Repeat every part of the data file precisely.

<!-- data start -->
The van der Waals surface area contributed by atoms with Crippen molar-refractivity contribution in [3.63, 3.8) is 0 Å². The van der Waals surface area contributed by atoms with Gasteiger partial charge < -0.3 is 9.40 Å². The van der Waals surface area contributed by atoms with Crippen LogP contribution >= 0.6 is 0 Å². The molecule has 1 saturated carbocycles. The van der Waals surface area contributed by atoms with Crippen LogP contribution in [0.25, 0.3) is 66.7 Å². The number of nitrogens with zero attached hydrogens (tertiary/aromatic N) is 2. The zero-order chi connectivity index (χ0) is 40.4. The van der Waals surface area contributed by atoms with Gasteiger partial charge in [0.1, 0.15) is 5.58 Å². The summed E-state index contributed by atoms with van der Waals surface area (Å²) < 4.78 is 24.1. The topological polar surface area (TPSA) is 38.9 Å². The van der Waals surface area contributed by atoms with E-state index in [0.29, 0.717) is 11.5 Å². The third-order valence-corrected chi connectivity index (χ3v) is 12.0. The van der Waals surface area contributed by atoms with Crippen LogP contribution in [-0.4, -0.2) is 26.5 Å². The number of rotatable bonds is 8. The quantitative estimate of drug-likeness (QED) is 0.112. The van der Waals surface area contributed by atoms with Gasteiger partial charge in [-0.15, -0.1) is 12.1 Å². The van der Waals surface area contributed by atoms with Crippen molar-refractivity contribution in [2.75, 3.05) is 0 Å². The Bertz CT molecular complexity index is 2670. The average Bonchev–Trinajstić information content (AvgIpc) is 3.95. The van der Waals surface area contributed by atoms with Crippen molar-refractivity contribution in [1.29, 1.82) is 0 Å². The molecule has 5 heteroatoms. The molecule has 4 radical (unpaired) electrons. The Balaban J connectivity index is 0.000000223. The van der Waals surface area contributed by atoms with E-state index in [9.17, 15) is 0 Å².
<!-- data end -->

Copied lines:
The van der Waals surface area contributed by atoms with Crippen molar-refractivity contribution in [3.63, 3.8) is 0 Å². The van der Waals surface area contributed by atoms with Gasteiger partial charge < -0.3 is 9.40 Å². The van der Waals surface area contributed by atoms with Crippen LogP contribution >= 0.6 is 0 Å². The molecule has 1 saturated carbocycles. The van der Waals surface area contributed by atoms with Crippen LogP contribution in [0.25, 0.3) is 66.7 Å². The number of nitrogens with zero attached hydrogens (tertiary/aromatic N) is 2. The zero-order chi connectivity index (χ0) is 40.4. The van der Waals surface area contributed by atoms with Gasteiger partial charge in [0.1, 0.15) is 5.58 Å². The summed E-state index contributed by atoms with van der Waals surface area (Å²) < 4.78 is 24.1. The topological polar surface area (TPSA) is 38.9 Å². The van der Waals surface area contributed by atoms with E-state index in [0.29, 0.717) is 11.5 Å². The third-order valence-corrected chi connectivity index (χ3v) is 12.0. The van der Waals surface area contributed by atoms with Crippen LogP contribution in [-0.4, -0.2) is 26.5 Å². The number of rotatable bonds is 8. The quantitative estimate of drug-likeness (QED) is 0.112. The van der Waals surface area contributed by atoms with Gasteiger partial charge in [-0.15, -0.1) is 12.1 Å². The van der Waals surface area contributed by atoms with Crippen molar-refractivity contribution in [2.75, 3.05) is 0 Å². The Bertz CT molecular complexity index is 2670. The average Bonchev–Trinajstić information content (AvgIpc) is 3.95. The van der Waals surface area contributed by atoms with Crippen molar-refractivity contribution in [1.29, 1.82) is 0 Å². The molecule has 5 heteroatoms. The molecule has 4 radical (unpaired) electrons. The Balaban J connectivity index is 0.000000223. The van der Waals surface area contributed by atoms with E-state index in [9.17, 15) is 0 Å².